The residual stresses were extracted from the FEM postprocessing. The stresses were measured on the surface of the plates located in the middle of the assembly (Figure 6). The black line shows a reference solution representing the action of the welding process alone. The stresses over the bead are similar in every case, with the major differences appearing in the place upon which the propane torch acts. Increasing the source heat power results in higher stress values and a wider affected zone. Moreover, it produces higher compressive stresses along the plate. This is a clear difference that can be seen between the conventional welding and the TTT process. The welding and TTT processes together induce high tensile stress in the position where the propane torches are working. Thus, two main zones with peak stress values can be seen to appear for the welding-plus-TTT process.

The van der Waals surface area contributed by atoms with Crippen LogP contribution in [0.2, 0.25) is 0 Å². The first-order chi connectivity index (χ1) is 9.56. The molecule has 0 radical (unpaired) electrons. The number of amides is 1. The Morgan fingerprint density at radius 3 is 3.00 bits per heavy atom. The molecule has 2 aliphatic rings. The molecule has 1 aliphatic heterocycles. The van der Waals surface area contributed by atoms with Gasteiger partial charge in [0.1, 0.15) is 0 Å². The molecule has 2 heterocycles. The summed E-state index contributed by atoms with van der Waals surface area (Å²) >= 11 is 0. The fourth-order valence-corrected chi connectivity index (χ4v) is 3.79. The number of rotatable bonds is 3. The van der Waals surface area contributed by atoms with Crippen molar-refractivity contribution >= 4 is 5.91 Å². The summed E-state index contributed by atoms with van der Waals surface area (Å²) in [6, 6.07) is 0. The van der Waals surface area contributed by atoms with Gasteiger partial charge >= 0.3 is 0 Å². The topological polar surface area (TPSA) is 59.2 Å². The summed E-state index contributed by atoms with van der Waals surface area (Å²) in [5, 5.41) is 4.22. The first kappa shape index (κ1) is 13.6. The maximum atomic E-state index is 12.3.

The green line shows a small stress peak at the propane torch position due to the low-power source applied in that case. It can be seen that, except for the torch position, the longitudinal stress curve is parallel to the welding stress curve, the final distortion being the same in both cases. With the high-power source, lower peak stress values are reached for the bead position, but that difference is almost negligible, and so the distortion reduction is performed by the introduction of the compressive stresses.
The reduction in the final distortion was caused by the compressive stresses from the auxiliary thermal sources. Comparing the results along the weld line (Figure 7b), the longitudinal stress shows the same values and trends. Therefore, the TTT applied does not affect directly the action of the weld pass.